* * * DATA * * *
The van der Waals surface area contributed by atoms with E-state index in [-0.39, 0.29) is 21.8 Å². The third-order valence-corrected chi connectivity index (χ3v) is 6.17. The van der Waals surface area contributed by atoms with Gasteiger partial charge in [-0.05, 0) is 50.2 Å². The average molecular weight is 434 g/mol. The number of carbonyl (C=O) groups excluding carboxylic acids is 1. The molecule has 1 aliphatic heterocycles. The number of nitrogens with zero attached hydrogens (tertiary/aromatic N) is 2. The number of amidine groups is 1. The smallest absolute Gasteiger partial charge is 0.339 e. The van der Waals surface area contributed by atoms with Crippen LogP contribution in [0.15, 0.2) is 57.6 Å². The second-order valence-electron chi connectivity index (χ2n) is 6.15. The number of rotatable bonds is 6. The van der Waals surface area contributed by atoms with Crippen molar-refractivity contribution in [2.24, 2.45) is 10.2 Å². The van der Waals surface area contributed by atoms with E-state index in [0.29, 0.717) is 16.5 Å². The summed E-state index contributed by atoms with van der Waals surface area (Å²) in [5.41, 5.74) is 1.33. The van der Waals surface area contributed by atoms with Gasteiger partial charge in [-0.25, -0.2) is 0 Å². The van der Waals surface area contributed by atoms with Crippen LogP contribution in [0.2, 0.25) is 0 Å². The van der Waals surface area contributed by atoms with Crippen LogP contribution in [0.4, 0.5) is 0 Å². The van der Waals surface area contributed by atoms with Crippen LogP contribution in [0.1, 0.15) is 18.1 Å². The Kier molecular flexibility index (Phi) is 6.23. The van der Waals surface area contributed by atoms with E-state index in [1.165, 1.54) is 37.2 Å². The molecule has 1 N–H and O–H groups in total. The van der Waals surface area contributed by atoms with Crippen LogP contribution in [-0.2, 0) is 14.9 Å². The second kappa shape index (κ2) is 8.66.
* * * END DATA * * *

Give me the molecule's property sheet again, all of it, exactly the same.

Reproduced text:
The van der Waals surface area contributed by atoms with E-state index in [-0.39, 0.29) is 21.8 Å². The third-order valence-corrected chi connectivity index (χ3v) is 6.17. The van der Waals surface area contributed by atoms with Gasteiger partial charge in [-0.05, 0) is 50.2 Å². The average molecular weight is 434 g/mol. The number of carbonyl (C=O) groups excluding carboxylic acids is 1. The molecule has 1 aliphatic heterocycles. The number of nitrogens with zero attached hydrogens (tertiary/aromatic N) is 2. The number of amidine groups is 1. The smallest absolute Gasteiger partial charge is 0.339 e. The van der Waals surface area contributed by atoms with Crippen LogP contribution in [0.15, 0.2) is 57.6 Å². The second-order valence-electron chi connectivity index (χ2n) is 6.15. The number of rotatable bonds is 6. The van der Waals surface area contributed by atoms with Crippen molar-refractivity contribution in [2.24, 2.45) is 10.2 Å². The van der Waals surface area contributed by atoms with E-state index in [0.29, 0.717) is 16.5 Å². The summed E-state index contributed by atoms with van der Waals surface area (Å²) in [5.41, 5.74) is 1.33. The van der Waals surface area contributed by atoms with Gasteiger partial charge in [-0.25, -0.2) is 0 Å². The van der Waals surface area contributed by atoms with Crippen LogP contribution in [0.2, 0.25) is 0 Å². The van der Waals surface area contributed by atoms with Crippen LogP contribution in [0.4, 0.5) is 0 Å². The van der Waals surface area contributed by atoms with Crippen LogP contribution in [0.1, 0.15) is 18.1 Å². The Kier molecular flexibility index (Phi) is 6.23. The van der Waals surface area contributed by atoms with E-state index in [1.165, 1.54) is 37.2 Å². The molecule has 1 N–H and O–H groups in total. The van der Waals surface area contributed by atoms with Crippen LogP contribution in [-0.2, 0) is 14.9 Å². The second kappa shape index (κ2) is 8.66.